7x world famous mosques - 3D Building Models 3D Model Collection
A mosque (/mɒsk/; from Arabic: مَـسْـجِـد, translit. masjid) is a place of worship for Muslims. There are strict and detailed requirements in Sunni jurisprudence (Arabic: فِـقْـه, fiqh) for a place of worship to be considered a mosque, with places that do not meet these requirements regarded as musallas. There are stringent restrictions on the uses of the area formally demarcated as the mosque (which is often a small portion of the larger complex), and in the Islamic Sharī‘ah (Arabic: شَـرِيْـعَـة, Law), after an area is formally designated as a mosque, it remains so until the Last Day. Many mosques have elaborate domes, minarets, and prayer halls, in varying styles of architecture. Mosques originated on the Arabian Peninsula, but are now found in all inhabited continents. The mosque serves as a place where Muslims can come together for Ṣalāh (Arabic: صَـلَاة, meaning prayer) as well as a center for information, education, social welfare, and dispute settlement. The Imām (Arabic: إِمَـام, Leader) leads the congregation in prayer.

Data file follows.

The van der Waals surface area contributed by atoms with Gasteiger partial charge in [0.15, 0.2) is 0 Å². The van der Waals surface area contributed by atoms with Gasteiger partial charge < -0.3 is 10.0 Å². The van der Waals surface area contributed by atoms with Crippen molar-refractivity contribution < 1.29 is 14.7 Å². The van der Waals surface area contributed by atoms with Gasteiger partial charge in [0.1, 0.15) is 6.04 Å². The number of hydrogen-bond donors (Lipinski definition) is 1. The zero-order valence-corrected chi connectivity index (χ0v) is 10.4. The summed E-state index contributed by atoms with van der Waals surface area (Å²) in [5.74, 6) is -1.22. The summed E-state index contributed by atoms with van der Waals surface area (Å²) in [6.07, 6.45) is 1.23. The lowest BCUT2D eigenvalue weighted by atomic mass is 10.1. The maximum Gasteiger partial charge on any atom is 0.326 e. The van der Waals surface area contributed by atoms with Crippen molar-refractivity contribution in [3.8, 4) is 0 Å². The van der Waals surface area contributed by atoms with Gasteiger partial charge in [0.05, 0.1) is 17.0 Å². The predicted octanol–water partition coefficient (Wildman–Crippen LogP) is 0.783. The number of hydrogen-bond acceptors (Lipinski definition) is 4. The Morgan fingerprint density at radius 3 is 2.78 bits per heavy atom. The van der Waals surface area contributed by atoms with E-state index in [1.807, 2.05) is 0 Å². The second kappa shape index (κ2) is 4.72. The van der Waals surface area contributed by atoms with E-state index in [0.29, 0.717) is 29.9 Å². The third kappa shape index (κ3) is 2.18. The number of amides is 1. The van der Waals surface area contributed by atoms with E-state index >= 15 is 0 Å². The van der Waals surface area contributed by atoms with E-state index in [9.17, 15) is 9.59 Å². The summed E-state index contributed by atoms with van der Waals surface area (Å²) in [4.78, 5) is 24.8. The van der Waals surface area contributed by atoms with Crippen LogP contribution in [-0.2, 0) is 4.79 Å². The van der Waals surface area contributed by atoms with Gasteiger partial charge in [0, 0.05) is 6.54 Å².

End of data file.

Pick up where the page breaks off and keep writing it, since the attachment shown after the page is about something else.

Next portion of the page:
Arab-plan or hypostyle mosques are the earliest type of mosques, pioneered under the Umayyad Dynasty. These mosques have square or rectangular plans with an enclosed courtyard and covered prayer hall. Historically, in the warm Middle Eastern and Mediterranean climates, the courtyard served to accommodate the large number of worshippers during Friday prayers. Most early hypostyle mosques had flat roofs on prayer halls, which required the use of numerous columns and supports. One of the most notable hypostyle mosques is the Great Mosque of Cordoba in Spain, the building being supported by over 850 columns. Frequently, hypostyle mosques have outer arcades so that visitors can enjoy the shade. Arab-plan mosques were constructed mostly under the Umayyad and Abbasid dynasties; subsequently, however, the simplicity of the Arab plan limited the opportunities for further development, the mosques consequently losing popularity. The first departure within mosque design started in Persia (Iran). The Persians had inherited a rich architectural legacy from the earlier Persian dynasties, and they began incorporating elements from earlier Parthian and Sassanid designs into their mosques, influenced by buildings such as the Palace of Ardashir and the Sarvestan Palace. Thus, Islamic architecture witnessed the introduction of such structures as domes and large, arched entrances, referred to as iwans. During Seljuq rule, as Islamic mysticism was on the rise, the four-iwan arrangement took form. The four-iwan format, finalized by the Seljuqs, and later inherited by the Safavids, firmly established the courtyard façade of such mosques, with the towering gateways at every side, as more important than the actual buildings themselves. They typically took the form of a square-shaped central courtyard with large entrances at each side, giving the impression of gateways to the spiritual world. The Persians also introduced Persian gardens into mosque designs. Soon, a distinctly Persian style of mosques started appearing that would significantly influence the designs of later Timurid, and also Mughal, mosque designs. The Ottomans introduced central dome mosques in the 15th century. These mosques have a large dome centered over the prayer hall. In addition to having a large central dome, a common feature is smaller domes that exist off-center over the prayer hall or throughout the rest of the mosque, where prayer is not performed. This style was heavily influenced by Byzantine architecture with its use of large central domes. Hajja Soad's mosque took a pyramid shape that is a creative style in Islamic architecture. The Faisal Mosque in Islamabad, Pakistan, in a relatively unusual design fuses contemporary lines with the more traditional look of an Arab Bedouin's tent, with its large triangular prayer hall and four minarets. However, unlike traditional mosque design, it lacks a dome. The mosque's architecture is a departure from the long history of South Asian Islamic architecture. Mosques built in Southeast Asia often represent the Indonesian-Javanese style architecture, which are different from the ones found throughout the Greater Middle East. The ones found in Europe and North America appear to have various styles but most are built on Western architectural designs, some are former churches or other buildings that were used by non-Muslims. In Africa, most mosques are old but the new ones are built in imitation of those of the Middle East. This can be seen in the Abuja National Mosque in Nigeria and others.